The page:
“When I go to the States, because my English doesn’t have a distinctive American accent, people would often say, “Well hey, where is this guy from?” and then once you say Germany, they’re like, “Oh! Okay, Germany,” and then you’re almost automatically a German again. This was actually OK though because prejudice was never really implied.
“Reactions to my heritage annoys me much more here because for starters, my last name, ‘Rogers’ always seemed to be a big deal growing up and no one could pronounce it although it’s pretty easy to say.”
“I sometimes get comments or strange looks up to this day from colleagues or passersby. In summer, I tan really well and I’ve often heard that I need to “take it easy” otherwise I’ll be “too dark”. Middle Eastern people and even southern Europeans have come up to me and asked me where I was from and my GP even asked me once, “Hey Alex, do you happen to have any black in your family? That’s quite a colour you have.”
“Funnily enough, although I did feel torn between the two as a little boy, I embraced the American in me more, because of my dad. When the ice hockey or football teams would play, for example I would always root for the Americans, not the Germans.
“My sister and I once drew a picture with both countries – on the one side, America was sunny and bright and represented happiness for us and on the other, Germany was dark and grey and just represented darkness. As kids we didn’t like the distanced, stand-offish way that the Germans seemed to have. Americans had always welcomed us with open arms and had more of a “live and let live” attitude, which we embraced.”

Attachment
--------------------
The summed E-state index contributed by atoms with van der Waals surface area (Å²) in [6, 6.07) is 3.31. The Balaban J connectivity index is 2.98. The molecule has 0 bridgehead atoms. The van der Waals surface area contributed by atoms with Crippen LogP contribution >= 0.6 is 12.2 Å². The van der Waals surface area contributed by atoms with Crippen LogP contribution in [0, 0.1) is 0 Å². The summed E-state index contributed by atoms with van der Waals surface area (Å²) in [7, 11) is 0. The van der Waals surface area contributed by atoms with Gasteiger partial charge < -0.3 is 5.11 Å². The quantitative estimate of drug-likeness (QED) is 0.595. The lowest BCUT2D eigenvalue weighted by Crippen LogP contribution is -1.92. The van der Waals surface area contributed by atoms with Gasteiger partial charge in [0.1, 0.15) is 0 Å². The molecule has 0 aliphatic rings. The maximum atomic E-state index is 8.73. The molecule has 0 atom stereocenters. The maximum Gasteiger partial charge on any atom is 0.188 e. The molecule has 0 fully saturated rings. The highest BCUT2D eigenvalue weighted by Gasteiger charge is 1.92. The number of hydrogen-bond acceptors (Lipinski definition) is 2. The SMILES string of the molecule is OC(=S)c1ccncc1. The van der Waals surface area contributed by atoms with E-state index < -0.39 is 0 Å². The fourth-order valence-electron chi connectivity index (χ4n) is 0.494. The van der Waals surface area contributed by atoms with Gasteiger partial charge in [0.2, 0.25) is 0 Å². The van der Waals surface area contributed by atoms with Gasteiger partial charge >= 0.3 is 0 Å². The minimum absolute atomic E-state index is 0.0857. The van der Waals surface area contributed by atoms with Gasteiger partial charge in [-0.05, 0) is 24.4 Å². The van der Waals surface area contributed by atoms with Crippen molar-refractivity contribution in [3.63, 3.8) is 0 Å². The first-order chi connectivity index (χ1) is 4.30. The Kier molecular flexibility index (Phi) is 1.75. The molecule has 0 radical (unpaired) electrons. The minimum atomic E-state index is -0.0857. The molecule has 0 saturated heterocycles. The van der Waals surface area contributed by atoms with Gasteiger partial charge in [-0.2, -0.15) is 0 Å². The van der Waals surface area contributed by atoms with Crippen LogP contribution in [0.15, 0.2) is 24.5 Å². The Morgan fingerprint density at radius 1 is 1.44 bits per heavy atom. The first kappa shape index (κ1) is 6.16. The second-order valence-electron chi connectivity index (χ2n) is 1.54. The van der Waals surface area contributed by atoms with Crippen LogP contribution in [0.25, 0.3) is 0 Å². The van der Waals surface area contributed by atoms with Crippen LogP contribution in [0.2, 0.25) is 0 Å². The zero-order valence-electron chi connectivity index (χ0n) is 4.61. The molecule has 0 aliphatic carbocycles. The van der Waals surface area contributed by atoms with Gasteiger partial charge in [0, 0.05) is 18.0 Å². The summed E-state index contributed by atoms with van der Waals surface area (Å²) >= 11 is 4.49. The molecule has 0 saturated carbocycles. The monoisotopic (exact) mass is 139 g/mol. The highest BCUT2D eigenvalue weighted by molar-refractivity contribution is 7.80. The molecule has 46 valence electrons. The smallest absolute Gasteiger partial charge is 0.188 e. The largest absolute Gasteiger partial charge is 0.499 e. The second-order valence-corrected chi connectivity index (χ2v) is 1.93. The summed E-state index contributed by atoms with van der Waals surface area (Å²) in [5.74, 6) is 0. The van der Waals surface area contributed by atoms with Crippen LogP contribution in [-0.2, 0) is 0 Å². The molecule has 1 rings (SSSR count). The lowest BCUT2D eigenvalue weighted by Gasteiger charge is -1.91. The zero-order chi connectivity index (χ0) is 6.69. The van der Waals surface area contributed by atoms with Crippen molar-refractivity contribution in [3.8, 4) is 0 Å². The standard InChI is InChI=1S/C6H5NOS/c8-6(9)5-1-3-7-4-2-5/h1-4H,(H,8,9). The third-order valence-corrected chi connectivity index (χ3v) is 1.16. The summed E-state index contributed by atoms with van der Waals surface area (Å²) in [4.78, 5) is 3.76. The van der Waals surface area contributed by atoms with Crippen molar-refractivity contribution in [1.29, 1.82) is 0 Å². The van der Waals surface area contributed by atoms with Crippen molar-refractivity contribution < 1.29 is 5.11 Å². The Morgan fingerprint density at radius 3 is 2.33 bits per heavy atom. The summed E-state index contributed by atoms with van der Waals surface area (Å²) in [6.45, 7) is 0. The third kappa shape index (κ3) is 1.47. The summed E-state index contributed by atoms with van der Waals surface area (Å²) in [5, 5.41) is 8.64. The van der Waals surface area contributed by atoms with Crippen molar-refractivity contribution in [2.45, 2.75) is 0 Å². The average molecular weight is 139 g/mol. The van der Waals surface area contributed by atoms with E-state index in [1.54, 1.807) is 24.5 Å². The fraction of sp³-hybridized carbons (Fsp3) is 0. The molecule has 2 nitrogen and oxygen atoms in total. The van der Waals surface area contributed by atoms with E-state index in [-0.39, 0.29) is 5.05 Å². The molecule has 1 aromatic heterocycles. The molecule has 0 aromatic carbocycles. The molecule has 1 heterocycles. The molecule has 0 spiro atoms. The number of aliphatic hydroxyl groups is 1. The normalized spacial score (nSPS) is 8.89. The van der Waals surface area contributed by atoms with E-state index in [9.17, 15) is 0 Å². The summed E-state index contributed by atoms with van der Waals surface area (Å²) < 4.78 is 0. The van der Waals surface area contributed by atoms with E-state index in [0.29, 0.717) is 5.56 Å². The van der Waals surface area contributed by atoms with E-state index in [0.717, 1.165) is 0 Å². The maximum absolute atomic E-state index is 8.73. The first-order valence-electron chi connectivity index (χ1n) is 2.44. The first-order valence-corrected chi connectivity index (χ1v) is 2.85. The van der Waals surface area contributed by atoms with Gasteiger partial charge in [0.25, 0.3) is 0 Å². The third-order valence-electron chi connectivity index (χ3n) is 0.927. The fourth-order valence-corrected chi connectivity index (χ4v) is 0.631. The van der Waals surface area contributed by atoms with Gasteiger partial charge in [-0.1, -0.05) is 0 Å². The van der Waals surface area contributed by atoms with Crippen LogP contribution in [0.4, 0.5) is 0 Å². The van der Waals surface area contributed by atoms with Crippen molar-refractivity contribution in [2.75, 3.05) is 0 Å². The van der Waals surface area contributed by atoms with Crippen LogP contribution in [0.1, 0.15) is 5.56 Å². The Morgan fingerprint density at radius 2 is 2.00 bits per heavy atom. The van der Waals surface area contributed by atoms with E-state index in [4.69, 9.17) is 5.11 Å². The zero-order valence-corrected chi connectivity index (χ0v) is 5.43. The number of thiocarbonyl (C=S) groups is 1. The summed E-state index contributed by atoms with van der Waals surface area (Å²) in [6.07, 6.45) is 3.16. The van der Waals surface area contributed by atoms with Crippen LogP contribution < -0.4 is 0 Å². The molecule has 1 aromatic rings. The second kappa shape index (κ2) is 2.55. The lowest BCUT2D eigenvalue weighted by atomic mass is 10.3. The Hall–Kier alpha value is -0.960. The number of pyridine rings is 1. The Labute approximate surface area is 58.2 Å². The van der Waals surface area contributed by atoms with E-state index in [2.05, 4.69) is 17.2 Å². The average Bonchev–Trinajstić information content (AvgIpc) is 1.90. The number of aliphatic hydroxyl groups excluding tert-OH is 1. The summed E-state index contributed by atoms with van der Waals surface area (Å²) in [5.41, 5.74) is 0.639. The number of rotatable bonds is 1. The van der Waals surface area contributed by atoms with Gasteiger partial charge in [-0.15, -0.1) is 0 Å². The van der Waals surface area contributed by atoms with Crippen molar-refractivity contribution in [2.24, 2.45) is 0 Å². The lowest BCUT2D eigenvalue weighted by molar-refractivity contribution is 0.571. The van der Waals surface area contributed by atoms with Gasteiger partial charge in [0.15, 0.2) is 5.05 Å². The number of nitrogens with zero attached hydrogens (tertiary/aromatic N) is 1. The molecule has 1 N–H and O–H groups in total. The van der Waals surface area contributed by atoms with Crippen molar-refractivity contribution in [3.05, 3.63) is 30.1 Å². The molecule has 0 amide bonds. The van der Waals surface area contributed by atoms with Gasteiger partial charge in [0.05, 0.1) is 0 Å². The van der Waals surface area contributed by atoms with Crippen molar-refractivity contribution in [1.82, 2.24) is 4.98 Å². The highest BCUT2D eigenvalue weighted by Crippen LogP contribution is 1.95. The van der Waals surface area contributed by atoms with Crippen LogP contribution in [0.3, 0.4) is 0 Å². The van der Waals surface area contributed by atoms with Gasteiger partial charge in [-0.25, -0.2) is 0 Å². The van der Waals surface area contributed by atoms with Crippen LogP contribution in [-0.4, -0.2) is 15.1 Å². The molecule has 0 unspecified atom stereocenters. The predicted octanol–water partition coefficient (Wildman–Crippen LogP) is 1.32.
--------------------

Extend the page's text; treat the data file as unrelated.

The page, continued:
“At 17, I made the conscious effort to improve my English and found an old cassette my dad mistakenly brought home of one of Eddie Murphy’s standups, RAW. And this is actually how I got into understanding another aspect of American culture, one I’d never seen before. After that, I desperately wanted Eddie’s followup standup show, Delirious, and asked one of my cousins in the States to get it for me and when my package finally arrived, I was stunned to find an old comedy with John Candy. No one could understand why I would have wanted the standup instead.”
“I think life is meant to be accompanied by challenges and conflicts because otherwise it would be boring. And although, I don’t think I’ve found myself quite yet, I am quite glad that I can claim two heritages. I often thought that it would be easier to just belong to one group but I see that as being very caged in. I tried picking one identity but that never worked for me because people will always try to corner you or make you choose.
“Whether being mixed or biracial/bicultural has more advantages or disadvantages is something that you have to come to terms with for yourself.
“So if I’m honest,
I’m just going to be me, take it or leave it.
Each experience speaks for itself and no matter how big or small, we all go through challenging times and once we understand that, that’s ultimately how we will all be able to relate to and empathise with each other.
Written by Terri Rogers